It's the day country singer Kane Brown's official debut album comes out, and he's still excited about all the things baby artists get excited about, like making his national TV debut (on “Ellen” the day before) and seeing his CD in stores for the first time.

“I just walked into Target and saw my album on the shelf,” Brown says. “I bought every copy they had in there.” The Target cashier didn't recognize Brown. “I even said it was me,” Brown says. “They're like, ‘That's not you.'?”

Brown, 23, had tried everything to get this far: He tried out for “American Idol,” where high school friend Lauren Alaina had made it to runner-up. He launched a Kickstarter campaign to fund a debut EP. He started singing covers on YouTube, went viral and began having hits of his own (“Used to Love You Sober”) before signing to RCA Records this year.

Brown grew up rough in Georgia, where he suffered from childhood abuse, racism (his father is African-American and Cherokee) and poverty, all unstintingly detailed on the autobiographical “Kane Brown.” In phone interview, Brown, who co-wrote more than half the songs on his debut, talked about going from a covers singer to fledgling country star. The following are edited highlights from that conversation:

On proving the haters wrong: There's a bunch of people that just didn't think it would last, or my album would do anything at all, or that my music was just about girls and that's all I could write. Some people have tried to change me and tell me what to do, but I haven't done it, and it's worked for me. This whole process has been so easy.

On his YouTube career:I was just doing it for fun; I didn't think anything of it would come out. Then one day I got lucky. I put up (a cover of Lee Brice's) “I Don't Dance,” and that night I gained 200,000 followers. I never in a million years thought this would be my career now.

On meeting the artists whose songs he used to cover:Chris Young was a big influence of mine, and he's one of my good friends now. I feel like it connected me with him more. Randy Travis, I met him the other day. He actually walked in on me when I was covering his song; that was awesome. Trace Adkins told me the other day he wanted me to cover one of his songs. I had literally done it the week before. I was like, “Hey, man, it's on Facebook. Go check it out.”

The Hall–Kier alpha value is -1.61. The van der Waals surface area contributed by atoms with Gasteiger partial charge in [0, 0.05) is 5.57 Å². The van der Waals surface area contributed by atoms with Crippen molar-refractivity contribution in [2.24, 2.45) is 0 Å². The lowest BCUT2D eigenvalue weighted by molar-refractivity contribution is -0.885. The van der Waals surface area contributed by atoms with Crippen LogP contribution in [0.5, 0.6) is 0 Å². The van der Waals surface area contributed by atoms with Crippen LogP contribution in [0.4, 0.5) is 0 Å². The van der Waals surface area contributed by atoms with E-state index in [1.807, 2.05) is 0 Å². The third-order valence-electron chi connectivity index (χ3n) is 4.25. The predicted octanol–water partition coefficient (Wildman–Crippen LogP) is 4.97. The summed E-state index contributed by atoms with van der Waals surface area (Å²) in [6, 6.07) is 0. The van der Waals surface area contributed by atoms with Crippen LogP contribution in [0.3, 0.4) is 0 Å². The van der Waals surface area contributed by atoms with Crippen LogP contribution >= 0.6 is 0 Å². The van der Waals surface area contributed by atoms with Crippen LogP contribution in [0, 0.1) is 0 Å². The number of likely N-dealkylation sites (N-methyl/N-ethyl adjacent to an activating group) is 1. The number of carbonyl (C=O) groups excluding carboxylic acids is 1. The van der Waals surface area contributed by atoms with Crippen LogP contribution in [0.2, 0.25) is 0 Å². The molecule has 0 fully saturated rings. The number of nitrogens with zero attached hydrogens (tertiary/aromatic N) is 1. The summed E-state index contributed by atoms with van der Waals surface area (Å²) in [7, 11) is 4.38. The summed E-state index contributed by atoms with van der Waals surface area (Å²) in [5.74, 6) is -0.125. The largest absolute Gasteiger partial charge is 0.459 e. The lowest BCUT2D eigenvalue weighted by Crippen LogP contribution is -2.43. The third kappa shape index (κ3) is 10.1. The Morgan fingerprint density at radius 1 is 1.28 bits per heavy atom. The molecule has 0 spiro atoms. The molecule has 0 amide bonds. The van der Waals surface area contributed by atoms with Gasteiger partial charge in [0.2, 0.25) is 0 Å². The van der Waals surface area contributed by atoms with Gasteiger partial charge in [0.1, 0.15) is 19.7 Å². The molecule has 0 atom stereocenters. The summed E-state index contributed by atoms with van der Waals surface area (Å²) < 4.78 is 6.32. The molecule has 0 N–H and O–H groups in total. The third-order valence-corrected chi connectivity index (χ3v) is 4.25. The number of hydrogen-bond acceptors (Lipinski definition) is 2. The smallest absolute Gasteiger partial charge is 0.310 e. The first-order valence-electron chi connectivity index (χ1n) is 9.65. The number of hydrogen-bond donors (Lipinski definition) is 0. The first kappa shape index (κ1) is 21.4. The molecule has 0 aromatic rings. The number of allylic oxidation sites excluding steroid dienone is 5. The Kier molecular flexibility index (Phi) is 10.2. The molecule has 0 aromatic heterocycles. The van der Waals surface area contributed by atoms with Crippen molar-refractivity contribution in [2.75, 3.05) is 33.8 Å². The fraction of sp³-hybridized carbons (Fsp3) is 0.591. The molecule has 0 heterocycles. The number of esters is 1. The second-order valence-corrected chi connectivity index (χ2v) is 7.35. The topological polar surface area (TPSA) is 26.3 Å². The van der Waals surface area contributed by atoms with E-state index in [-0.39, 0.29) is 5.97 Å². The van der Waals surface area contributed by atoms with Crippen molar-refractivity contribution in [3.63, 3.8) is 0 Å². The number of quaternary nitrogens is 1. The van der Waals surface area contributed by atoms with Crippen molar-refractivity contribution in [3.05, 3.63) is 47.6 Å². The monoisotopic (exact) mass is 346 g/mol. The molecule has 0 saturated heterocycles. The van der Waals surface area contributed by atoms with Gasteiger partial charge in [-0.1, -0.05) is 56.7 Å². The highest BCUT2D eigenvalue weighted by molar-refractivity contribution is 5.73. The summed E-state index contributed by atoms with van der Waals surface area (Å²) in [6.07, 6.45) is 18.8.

On why he used to be considered mysterious:I didn't feel very mysterious. Social media is huge, but it only takes you so far. I didn't have huge radio airplay; we're still working on that, just being new to the scene. I only started touring this year. I didn't do any shows prior to this year, so everyone was like, who is this guy?

On the song “Learning,” which examines his difficult upbringing:I knew it was gonna be hard, but it's all about being different. If you listen to the lyrics really well, it's an enlightening song. It's just saying I had bad stuff happen to me, but it made me the man I am, and I'm going to learn from it.

Why country artists are embarrassed to admit they listen to hip-hop:That's the one thing I think is so dumb in country music. I love country music to death, I love the family that everybody is, but I didn't feel like you should be ashamed of listening to music. If you (can't admit you) like a song, it's like being ashamed of being yourself. I was kind of nervous to put “Learning” out; it's a lot different. That's who I am. I'm going to push the boundaries.

Allison Stewart is a freelancer.